Aalto LAB Mexico (ALM) is an interdisciplinary project that aims at sustainable livelihood and social change through design elements. The project was started in August, 2012 and it is the Mexican branch of the wider Aalto LAB framework, started in Shanghai, 2010. Aalto LAB Mexico comprises two cross-disciplinary teams, one consisting of students from Aalto University in Finland, and the other located in Mexico City, consisting of students from Universidad Nacional Autónoma de México (UNAM) and Instituto Tecnológico and de Estudios Superiores de Monterrey Campus Ciudad de México (Tec de Monterrey).

The two project teams collaborate with the Mayan community called “20 de Noviembre” in Calakmul, Mexican state of Campeche in the Yucatan peninsula. The team works towards creating long-term sustainable solutions that arise from the needs of the Mayan community. The project hence involves working both in Helsinki/Mexico City and within the community.

The first two-week field period was in November, 2012. This period included the investigation and presentation of the possibilities for further implementation of tools and workshops. The second field period took place in November 2013; in this case, the students introduced three feasible projects to the community for their validation and development. The most concrete within the three, the Eco-Hostel project, was subscribed to a Mexican crowdfunding platform (transformadora ciel); the goal was reached in the end of the year. During the first part of 2014, the Mexican students continued the design process and in April 2014, an extracurricular field trip was conducted in order to start the construction process. The construction process was taken over by Daniel Dzib, an experienced constructor from El 20.

In April 2015, through funding given by the Finnish Ministry of Foreign Affairs, the fourth trip to the community took place; this period was mainly dedicated to the water project, but also, Rodolfo Alvarado from Yectlahuilli Ingeniería installed the solar panel and electric system in the Eco-Hostel. The students established a lab for testing water in El 20 de Noviembre; based on the results, the Mexican unit submitted a project proposal to Premio Cemex Tec competition, where it is amongst the three finalists.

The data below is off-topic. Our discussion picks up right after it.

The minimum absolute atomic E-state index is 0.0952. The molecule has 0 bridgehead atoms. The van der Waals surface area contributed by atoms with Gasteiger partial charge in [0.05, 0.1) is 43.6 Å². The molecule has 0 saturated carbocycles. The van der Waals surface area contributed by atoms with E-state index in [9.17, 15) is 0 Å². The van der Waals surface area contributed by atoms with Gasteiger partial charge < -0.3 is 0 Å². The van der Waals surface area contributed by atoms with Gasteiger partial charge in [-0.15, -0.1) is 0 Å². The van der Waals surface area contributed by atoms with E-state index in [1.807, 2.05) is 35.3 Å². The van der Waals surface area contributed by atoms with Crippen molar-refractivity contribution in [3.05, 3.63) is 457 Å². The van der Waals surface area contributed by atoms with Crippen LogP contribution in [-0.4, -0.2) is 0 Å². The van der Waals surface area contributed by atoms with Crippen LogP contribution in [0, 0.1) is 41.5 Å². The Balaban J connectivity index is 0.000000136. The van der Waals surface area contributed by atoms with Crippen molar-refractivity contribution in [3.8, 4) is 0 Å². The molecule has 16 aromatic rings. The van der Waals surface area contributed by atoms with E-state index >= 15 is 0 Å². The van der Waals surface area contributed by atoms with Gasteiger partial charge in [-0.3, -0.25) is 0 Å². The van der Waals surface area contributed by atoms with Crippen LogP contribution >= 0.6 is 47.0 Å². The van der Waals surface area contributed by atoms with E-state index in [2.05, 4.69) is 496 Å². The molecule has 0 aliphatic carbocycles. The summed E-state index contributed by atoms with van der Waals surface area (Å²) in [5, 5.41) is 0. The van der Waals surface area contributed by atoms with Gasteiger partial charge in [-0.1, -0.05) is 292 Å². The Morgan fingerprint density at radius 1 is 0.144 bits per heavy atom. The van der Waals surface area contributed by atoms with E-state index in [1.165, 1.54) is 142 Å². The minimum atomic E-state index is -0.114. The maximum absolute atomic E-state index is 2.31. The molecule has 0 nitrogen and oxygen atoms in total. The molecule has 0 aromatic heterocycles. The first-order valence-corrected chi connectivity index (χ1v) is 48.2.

Sustainable Global Technologies Programme (SGT). Since 2015, ALM is a case study within SGT’s multidisciplinary studio course. SGT Studio is a learning studio for Master’s and PhD students at the Aalto University School of Engineering. The studio course includes expert lectures, interactive workshops and an extensive project work and optional field period. The lecturers and workshops introduce students to international project work including project design, management, scheduling, finance, reporting, and dynamics of group work, research ethics and participatory methods. In the actual group work the students will participate in real projects within research groups, organizations or companies. Work will be mentored by PhD candidates, researchers and practicing professionals. The first SGT Studio course with various interdisciplinary development projects was organized in 2006.

The fieldwork period and workshops in the communities are the core participatory element of the Aalto LAB Mexico and SGT Studio course. The aim is to allow and facilitate change towards better environment, products, services and processes, in order to empower the communities. The students from Aalto and Mexican universities work in cross disciplinary teams, and they outline the projects in collaboration with the local community members. The studio projects are finalized and evaluated after the field period. Resources permitting, a feed-back trip is organized for a group of students, to share the results of the design processes with the communities.

ENCORE research team in Aalto. Encore stands for Engaging Co-design Research, and it is one of the research teams in the Department of Design in Aalto University. In its origins, Encore was mainly concerned with generating tools that would allow the engagement of end users in the design process; nowadays, the team expands its boundaries by searching new contexts where to apply those design research methods. Increasingly, Encore collaborates with the public sector and with NGO’s.

ALM was born in 2012, to become the case study of one of the doctoral dissertations being written within Encore, “Design as Freedom” by Claudia Garduño. This work explores the ethical groundings of design and proposes that designers should work together with people in achieving to live the type of lives they have reason to value. Through ALM, it has been observed that the process becomes a mutually enabling experience. Although this doctoral dissertation will be soon finalized, it is within Encore’s interests to continue analyzing ALM’s development.

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